Apr 5, 2014; Washington, DC, USA; Atlanta Braves first basemanFreddie Freeman
(5) celebrates with teammates after a game against the Washington Nationals at Nationals Park. The Braves defeated the Nationals 6-2. Mandatory Credit: Joy R. Absalon-USA TODAY Sports
The 2014 MLB season has completed its first full week of games, and the Atlanta Braves escaped by winning two of three in both of their road series to open the season, taking the back two games against the Milwaukee Brewers and taking the opening two games from division rival Washington Nationals.
One of the most difficult things about being a big baseball fan is not getting too excited or disappointed with early season results (after all, we still have 156 games left to play), and finding the right balance of positives and negatives is of the utmost importance, or else you’ll drive yourself crazy in the first six or seven weeks in the season.
In this (hopefully) weekly segment here at ATL All Day, we will take a look at how the previous week went for the Bravos, and talk about things that have gone right, some things that have gone wrong, and talk about what they mean for the outcome of the season.
What have we learned? Thing 1 – The pitching is fine: I feel like a broken record, but I’ll say it again – yes, the Kris Medlen and Brandon Beachy injuries hurt, and there was some justified concern for how their replacements would step up. But, to say or think that the pitching rotation was in shambles was silly from the get go. Julio Teheran and Alex Wood have pitched very well in their first two games (and there’s all the irony in the world with Wood’s first two starts – he gets taken out in a mid-90’s pitch count and everyone jabs at Fredi Gonzalez as to why he was taken out, yet today he gives up the game-winning home run on his 98th pitch), but I don’t think anyone was more impressive to start the year than David Hale against Washington. While he didn’t get the win, he also didn’t allow a run, and went five full impressive innings and striking out four. And, while he did allow seven base runners, none of them crossed the plate – a fine job of limiting any damage in an already playoff-like atmosphere.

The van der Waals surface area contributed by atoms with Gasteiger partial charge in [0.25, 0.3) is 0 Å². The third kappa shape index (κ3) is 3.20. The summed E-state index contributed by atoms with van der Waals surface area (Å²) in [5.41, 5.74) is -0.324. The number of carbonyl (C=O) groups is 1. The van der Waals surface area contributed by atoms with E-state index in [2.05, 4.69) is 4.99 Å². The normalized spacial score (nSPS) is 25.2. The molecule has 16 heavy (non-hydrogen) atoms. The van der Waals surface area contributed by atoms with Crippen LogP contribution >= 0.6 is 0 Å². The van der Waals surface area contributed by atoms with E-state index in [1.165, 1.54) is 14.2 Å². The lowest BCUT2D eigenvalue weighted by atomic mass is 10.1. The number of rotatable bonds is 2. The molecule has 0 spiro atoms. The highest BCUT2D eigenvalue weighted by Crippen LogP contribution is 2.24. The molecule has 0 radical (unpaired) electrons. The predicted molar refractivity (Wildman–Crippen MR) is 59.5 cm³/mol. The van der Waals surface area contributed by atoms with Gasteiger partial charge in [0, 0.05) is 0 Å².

The starters aren’t the only ones who should get all the credit. Bullpen newbies Gus Schlosser and Ian Thomas were impressive in their first week of MLB throwing, combining for 3.3 innings, three hits, two walks, four strikeouts and only a single run allowed. Can’t wait to see what these guys do throughout the year, as they have already become favorites of mine.
Finally, we must touch on the early season success of Craig Kimbrel. Already three saves here in 2014, he has allowed opposing batters to have zero success, and has six strikeouts in his nine batters faced. Welcome back, C.K.
What have we learned? Thing 2 – The long ball is here to stay. Not that anyone thought the power was going to leave, but it has made a triumphant return here in 2014. Through the first six games, the Braves have gone yard (or mammo, or yickety) six times, accounting for all but a hand full of their 15 total runs through the first week. Unfortunately, with great power comes great responsibility, and the Braves (outside of Saturday’s 6-2 win) are having trouble manufacturing runs. They have faced some stout pitching to begin the season, and quite frankly, have gotten lucky, and will have to find a way to convert base runners into runs without leaving the yard.
What have we learned? Thing 3 – The Braves have been successful without big bats. Jason Heyward (3-23), B.J Upton (3-25), Justin Upton (4-22) and Dan Uggla (5-23) have started the season less than stellar at the plate. The Uptons have yet to record an RBI and B.J. is the only Brave starter to not cross the plate himself. Dan Uggla has been a pleasant surprise, and while he isn’t getting on base a whole lot (yet), his swing already looks better and is making better contact than he did last year. We knew coming in that Uggla and B.J. would be season-long works in progress, but we frankly aren’t used to seeing Heyward and Justin struggle at the beginning of the season like this. Hopefully, it’s just an early-season funk, and the friendly confines of Turner Field can help the fellas bust out of it.
All in all, there are things to be happy with and things that raise concern after six games, but again, it’s six out of 162. Some things are going to work themselves out and unfortunately, others are going to be season long trends. A 4-2 start is just what the doctor ordered, and frankly what many Braves fans thought would happen, to begin the campaign.
Let’s bring this show back home.